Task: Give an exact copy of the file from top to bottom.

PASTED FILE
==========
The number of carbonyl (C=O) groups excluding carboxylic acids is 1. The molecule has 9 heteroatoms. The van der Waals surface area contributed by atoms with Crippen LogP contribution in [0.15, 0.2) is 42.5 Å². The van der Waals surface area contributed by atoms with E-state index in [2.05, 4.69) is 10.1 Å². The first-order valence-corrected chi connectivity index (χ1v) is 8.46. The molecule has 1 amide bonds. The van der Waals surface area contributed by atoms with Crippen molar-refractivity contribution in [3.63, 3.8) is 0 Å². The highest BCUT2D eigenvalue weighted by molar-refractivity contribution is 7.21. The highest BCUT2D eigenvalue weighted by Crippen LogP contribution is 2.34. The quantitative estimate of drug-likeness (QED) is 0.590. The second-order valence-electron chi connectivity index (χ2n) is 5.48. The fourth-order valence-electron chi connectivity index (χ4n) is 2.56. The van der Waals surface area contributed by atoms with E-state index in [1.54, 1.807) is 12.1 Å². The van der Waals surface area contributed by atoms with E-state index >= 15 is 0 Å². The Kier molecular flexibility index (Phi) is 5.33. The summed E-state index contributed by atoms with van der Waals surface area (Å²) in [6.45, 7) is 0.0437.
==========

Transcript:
The number of carbonyl (C=O) groups excluding carboxylic acids is 1. The molecule has 9 heteroatoms. The van der Waals surface area contributed by atoms with Crippen LogP contribution in [0.15, 0.2) is 42.5 Å². The van der Waals surface area contributed by atoms with E-state index in [2.05, 4.69) is 10.1 Å². The first-order valence-corrected chi connectivity index (χ1v) is 8.46. The molecule has 1 amide bonds. The van der Waals surface area contributed by atoms with Crippen molar-refractivity contribution in [3.63, 3.8) is 0 Å². The highest BCUT2D eigenvalue weighted by molar-refractivity contribution is 7.21. The highest BCUT2D eigenvalue weighted by Crippen LogP contribution is 2.34. The quantitative estimate of drug-likeness (QED) is 0.590. The second-order valence-electron chi connectivity index (χ2n) is 5.48. The fourth-order valence-electron chi connectivity index (χ4n) is 2.56. The van der Waals surface area contributed by atoms with E-state index in [1.54, 1.807) is 12.1 Å². The van der Waals surface area contributed by atoms with E-state index >= 15 is 0 Å². The Kier molecular flexibility index (Phi) is 5.33. The summed E-state index contributed by atoms with van der Waals surface area (Å²) in [6.45, 7) is 0.0437.